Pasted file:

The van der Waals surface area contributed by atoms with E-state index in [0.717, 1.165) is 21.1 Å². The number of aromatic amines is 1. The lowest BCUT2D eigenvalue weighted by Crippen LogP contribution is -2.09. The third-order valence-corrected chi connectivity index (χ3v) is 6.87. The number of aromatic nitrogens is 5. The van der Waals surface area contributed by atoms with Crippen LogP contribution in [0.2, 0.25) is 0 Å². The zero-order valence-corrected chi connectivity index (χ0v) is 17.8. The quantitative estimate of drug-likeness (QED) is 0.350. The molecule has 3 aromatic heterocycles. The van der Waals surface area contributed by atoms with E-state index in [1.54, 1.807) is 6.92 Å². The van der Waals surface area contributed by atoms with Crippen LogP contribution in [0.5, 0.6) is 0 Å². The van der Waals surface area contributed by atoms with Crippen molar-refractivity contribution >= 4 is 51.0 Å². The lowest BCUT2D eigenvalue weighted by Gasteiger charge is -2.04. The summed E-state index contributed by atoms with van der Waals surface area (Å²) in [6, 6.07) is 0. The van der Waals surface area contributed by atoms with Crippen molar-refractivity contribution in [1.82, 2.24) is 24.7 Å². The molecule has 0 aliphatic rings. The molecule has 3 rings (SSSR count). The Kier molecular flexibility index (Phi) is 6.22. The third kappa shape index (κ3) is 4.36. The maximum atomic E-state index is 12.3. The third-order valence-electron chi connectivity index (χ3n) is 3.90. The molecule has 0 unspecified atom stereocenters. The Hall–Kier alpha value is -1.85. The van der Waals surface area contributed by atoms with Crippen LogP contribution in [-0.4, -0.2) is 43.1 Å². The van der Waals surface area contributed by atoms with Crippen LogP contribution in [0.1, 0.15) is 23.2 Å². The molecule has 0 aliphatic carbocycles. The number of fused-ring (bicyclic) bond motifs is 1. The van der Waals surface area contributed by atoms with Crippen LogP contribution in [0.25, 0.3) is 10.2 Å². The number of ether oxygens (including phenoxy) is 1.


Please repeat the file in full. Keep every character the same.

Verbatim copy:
The van der Waals surface area contributed by atoms with E-state index in [0.717, 1.165) is 21.1 Å². The number of aromatic amines is 1. The lowest BCUT2D eigenvalue weighted by Crippen LogP contribution is -2.09. The third-order valence-corrected chi connectivity index (χ3v) is 6.87. The number of aromatic nitrogens is 5. The van der Waals surface area contributed by atoms with Crippen LogP contribution in [0.2, 0.25) is 0 Å². The zero-order valence-corrected chi connectivity index (χ0v) is 17.8. The quantitative estimate of drug-likeness (QED) is 0.350. The molecule has 3 aromatic heterocycles. The van der Waals surface area contributed by atoms with E-state index in [1.54, 1.807) is 6.92 Å². The van der Waals surface area contributed by atoms with Crippen LogP contribution in [0.5, 0.6) is 0 Å². The van der Waals surface area contributed by atoms with Crippen molar-refractivity contribution >= 4 is 51.0 Å². The lowest BCUT2D eigenvalue weighted by Gasteiger charge is -2.04. The summed E-state index contributed by atoms with van der Waals surface area (Å²) in [6, 6.07) is 0. The van der Waals surface area contributed by atoms with Crippen molar-refractivity contribution in [1.82, 2.24) is 24.7 Å². The molecule has 0 aliphatic rings. The molecule has 3 rings (SSSR count). The Kier molecular flexibility index (Phi) is 6.22. The third kappa shape index (κ3) is 4.36. The maximum atomic E-state index is 12.3. The third-order valence-electron chi connectivity index (χ3n) is 3.90. The molecule has 0 unspecified atom stereocenters. The Hall–Kier alpha value is -1.85. The van der Waals surface area contributed by atoms with Crippen LogP contribution in [-0.4, -0.2) is 43.1 Å². The van der Waals surface area contributed by atoms with Crippen LogP contribution in [0.1, 0.15) is 23.2 Å². The molecule has 0 aliphatic carbocycles. The number of fused-ring (bicyclic) bond motifs is 1. The van der Waals surface area contributed by atoms with Crippen LogP contribution in [0.25, 0.3) is 10.2 Å². The number of ether oxygens (including phenoxy) is 1.